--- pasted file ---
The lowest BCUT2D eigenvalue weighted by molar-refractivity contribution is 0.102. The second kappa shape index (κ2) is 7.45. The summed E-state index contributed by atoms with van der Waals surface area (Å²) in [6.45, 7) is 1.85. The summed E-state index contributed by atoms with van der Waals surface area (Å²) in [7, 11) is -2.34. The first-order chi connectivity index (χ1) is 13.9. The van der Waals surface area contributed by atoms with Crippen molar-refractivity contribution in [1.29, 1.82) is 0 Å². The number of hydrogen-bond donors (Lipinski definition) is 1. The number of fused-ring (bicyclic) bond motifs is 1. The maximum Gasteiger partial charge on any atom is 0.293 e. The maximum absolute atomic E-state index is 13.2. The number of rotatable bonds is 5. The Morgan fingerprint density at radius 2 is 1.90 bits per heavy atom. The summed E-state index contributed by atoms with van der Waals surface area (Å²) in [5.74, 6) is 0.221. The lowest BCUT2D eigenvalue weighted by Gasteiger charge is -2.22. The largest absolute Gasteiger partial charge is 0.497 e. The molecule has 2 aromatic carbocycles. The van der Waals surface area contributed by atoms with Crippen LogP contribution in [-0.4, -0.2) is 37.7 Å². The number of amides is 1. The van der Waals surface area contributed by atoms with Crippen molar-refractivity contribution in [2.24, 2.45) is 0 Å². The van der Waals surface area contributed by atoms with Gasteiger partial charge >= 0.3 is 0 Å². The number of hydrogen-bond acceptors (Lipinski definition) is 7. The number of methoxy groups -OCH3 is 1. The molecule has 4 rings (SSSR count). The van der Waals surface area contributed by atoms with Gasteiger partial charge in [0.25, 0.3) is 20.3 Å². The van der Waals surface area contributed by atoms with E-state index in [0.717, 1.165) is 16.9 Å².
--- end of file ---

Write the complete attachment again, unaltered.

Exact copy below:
The lowest BCUT2D eigenvalue weighted by molar-refractivity contribution is 0.102. The second kappa shape index (κ2) is 7.45. The summed E-state index contributed by atoms with van der Waals surface area (Å²) in [6.45, 7) is 1.85. The summed E-state index contributed by atoms with van der Waals surface area (Å²) in [7, 11) is -2.34. The first-order chi connectivity index (χ1) is 13.9. The van der Waals surface area contributed by atoms with Crippen molar-refractivity contribution in [1.29, 1.82) is 0 Å². The number of hydrogen-bond donors (Lipinski definition) is 1. The number of fused-ring (bicyclic) bond motifs is 1. The maximum Gasteiger partial charge on any atom is 0.293 e. The maximum absolute atomic E-state index is 13.2. The number of rotatable bonds is 5. The Morgan fingerprint density at radius 2 is 1.90 bits per heavy atom. The summed E-state index contributed by atoms with van der Waals surface area (Å²) in [5.74, 6) is 0.221. The lowest BCUT2D eigenvalue weighted by Gasteiger charge is -2.22. The largest absolute Gasteiger partial charge is 0.497 e. The molecule has 2 aromatic carbocycles. The van der Waals surface area contributed by atoms with Crippen LogP contribution in [-0.4, -0.2) is 37.7 Å². The number of amides is 1. The van der Waals surface area contributed by atoms with Crippen molar-refractivity contribution in [2.24, 2.45) is 0 Å². The van der Waals surface area contributed by atoms with Gasteiger partial charge >= 0.3 is 0 Å². The number of hydrogen-bond acceptors (Lipinski definition) is 7. The number of methoxy groups -OCH3 is 1. The molecule has 4 rings (SSSR count). The van der Waals surface area contributed by atoms with Gasteiger partial charge in [0.25, 0.3) is 20.3 Å². The van der Waals surface area contributed by atoms with E-state index in [0.717, 1.165) is 16.9 Å².